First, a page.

Drawing on Soviet and East German archives, Ragna Boden analyzes these governments’ relationships with the Indonesian government and their responses to the September 30th Movement and the ensuing violence. Together Čavoški’s and Boden’s chapters help illustrate how President Sukarno’s influence within the Asia-Africa alliance drove increased attention from China and Russia to Indonesia in the post-1955 period. Boden demonstrates just how much of a blow the Sino-Soviet split and Indonesia’s choice to follow China had on Indonesian relations with Moscow, noting that “the Soviets probably preferred the elimination of the PKI to its previous state of pro-Chinese positioning and increasing anti-Soviet orientation” (p. 90). Building on the theme of the significance of economics to the Cold War, Boden explains how large-scale Soviet aid to Indonesia constrained the Soviet response to the military takeover and the repression of the PKI, given the hope that the debts would be repaid. The Soviets were also hopeful that pro-Soviet elements in the army might gain the upper hand particularly in the context of the loss of many pro-Soviet leaders in such countries as Algeria, Ghana, and Mali over the years 1965-68. Although they were not enamored with the direction the PKI had taken due to its tilt to the Chinese Communist Party, the Soviets did publically criticize attacks on the PKI once massacres began.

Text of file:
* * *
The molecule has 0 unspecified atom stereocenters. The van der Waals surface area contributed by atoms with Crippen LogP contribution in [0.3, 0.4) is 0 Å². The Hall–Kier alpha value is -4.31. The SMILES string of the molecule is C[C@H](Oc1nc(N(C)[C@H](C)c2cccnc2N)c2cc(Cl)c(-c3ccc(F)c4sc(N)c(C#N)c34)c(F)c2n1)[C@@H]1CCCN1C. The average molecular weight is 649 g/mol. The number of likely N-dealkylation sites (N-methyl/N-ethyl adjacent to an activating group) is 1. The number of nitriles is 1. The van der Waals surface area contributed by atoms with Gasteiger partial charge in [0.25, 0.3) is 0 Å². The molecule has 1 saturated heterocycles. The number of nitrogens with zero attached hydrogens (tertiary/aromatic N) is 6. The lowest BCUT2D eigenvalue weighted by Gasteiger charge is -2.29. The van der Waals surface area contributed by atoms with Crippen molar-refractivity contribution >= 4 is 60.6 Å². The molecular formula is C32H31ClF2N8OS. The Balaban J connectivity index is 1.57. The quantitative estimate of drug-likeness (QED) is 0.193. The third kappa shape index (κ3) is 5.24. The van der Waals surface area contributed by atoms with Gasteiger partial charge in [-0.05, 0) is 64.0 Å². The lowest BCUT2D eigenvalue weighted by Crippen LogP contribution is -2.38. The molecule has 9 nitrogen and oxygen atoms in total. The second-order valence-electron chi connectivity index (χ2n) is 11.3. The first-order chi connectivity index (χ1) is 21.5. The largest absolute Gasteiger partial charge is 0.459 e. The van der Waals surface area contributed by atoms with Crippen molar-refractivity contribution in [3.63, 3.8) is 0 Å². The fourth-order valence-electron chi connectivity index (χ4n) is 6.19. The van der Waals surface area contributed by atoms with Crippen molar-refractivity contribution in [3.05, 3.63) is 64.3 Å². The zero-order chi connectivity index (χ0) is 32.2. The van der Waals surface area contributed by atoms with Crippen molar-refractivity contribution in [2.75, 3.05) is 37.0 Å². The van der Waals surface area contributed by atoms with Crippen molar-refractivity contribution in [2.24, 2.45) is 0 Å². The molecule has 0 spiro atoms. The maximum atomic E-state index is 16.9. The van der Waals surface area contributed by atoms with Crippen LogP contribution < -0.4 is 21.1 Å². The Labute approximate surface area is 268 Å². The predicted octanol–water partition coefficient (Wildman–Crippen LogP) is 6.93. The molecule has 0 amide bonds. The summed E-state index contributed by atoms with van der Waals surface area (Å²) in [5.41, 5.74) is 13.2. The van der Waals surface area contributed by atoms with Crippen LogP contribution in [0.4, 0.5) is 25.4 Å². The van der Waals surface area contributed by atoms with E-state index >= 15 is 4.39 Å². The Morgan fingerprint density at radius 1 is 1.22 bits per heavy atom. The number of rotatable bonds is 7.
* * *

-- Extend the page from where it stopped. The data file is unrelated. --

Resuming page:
The analyses of Čavoški and Boden on how Chinese and Soviet foreign personnel in Indonesia fared during the violence opens up new perspectives concerning the scale and intensity of this repression. The Soviet embassy was left untouched as were the consulates in Medan and Banjarmasin, yet the latter was “protected by the Indonesian military,” meaning that it was monitored in case those targeted sought shelter there. This observation alludes to tightening security and surveillance as the army attempted to arrest members of the PKI and affiliated organizations. Yet, due to fractured relations, Boden notes that “Soviet diplomatic consulates were not safe havens for Indonesian communists” (p. 92). International isolation thus also contributed to the narrowed options for members of the party on the ground in Indonesia.

Schaefer’s chapter canvasses the rivalry between diplomatic representatives from East and West Germany in Indonesia who he notes shared negative views about “Sukarno’s prestige foreign policy” (p. 100). Further elaborating on the impact of the Sino-Soviet split, he explains that only communist parties who toed the Chinese line in Europe (Albania, Romania, and Holland) were invited to the forty-fifth anniversary celebrations for the PKI in 1965. The Soviets were invited to speak, but this was followed by a direct Chinese rebuttal. This reveals the extent to which the PKI leadership antagonized the Soviet Union and pro-Soviet communist governments.